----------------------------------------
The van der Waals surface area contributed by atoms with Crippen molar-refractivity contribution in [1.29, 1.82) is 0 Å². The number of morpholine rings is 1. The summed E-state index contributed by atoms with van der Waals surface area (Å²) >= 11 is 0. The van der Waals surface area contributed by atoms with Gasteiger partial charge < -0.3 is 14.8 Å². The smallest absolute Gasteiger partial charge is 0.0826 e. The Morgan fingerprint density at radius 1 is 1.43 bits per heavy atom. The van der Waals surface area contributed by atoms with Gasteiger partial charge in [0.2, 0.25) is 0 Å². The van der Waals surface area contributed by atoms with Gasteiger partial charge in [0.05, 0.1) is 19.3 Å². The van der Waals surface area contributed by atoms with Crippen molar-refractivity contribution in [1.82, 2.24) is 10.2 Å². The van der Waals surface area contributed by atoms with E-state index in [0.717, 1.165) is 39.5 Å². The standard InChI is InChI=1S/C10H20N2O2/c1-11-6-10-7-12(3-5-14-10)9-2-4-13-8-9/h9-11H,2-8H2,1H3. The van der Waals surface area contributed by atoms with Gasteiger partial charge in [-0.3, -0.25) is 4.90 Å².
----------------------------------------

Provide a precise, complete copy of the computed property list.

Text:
The van der Waals surface area contributed by atoms with Crippen molar-refractivity contribution in [1.29, 1.82) is 0 Å². The number of morpholine rings is 1. The summed E-state index contributed by atoms with van der Waals surface area (Å²) >= 11 is 0. The van der Waals surface area contributed by atoms with Gasteiger partial charge < -0.3 is 14.8 Å². The smallest absolute Gasteiger partial charge is 0.0826 e. The Morgan fingerprint density at radius 1 is 1.43 bits per heavy atom. The van der Waals surface area contributed by atoms with Gasteiger partial charge in [0.2, 0.25) is 0 Å². The van der Waals surface area contributed by atoms with Gasteiger partial charge in [0.05, 0.1) is 19.3 Å². The van der Waals surface area contributed by atoms with Crippen molar-refractivity contribution in [1.82, 2.24) is 10.2 Å². The van der Waals surface area contributed by atoms with E-state index in [0.717, 1.165) is 39.5 Å². The standard InChI is InChI=1S/C10H20N2O2/c1-11-6-10-7-12(3-5-14-10)9-2-4-13-8-9/h9-11H,2-8H2,1H3. The van der Waals surface area contributed by atoms with Gasteiger partial charge in [-0.3, -0.25) is 4.90 Å².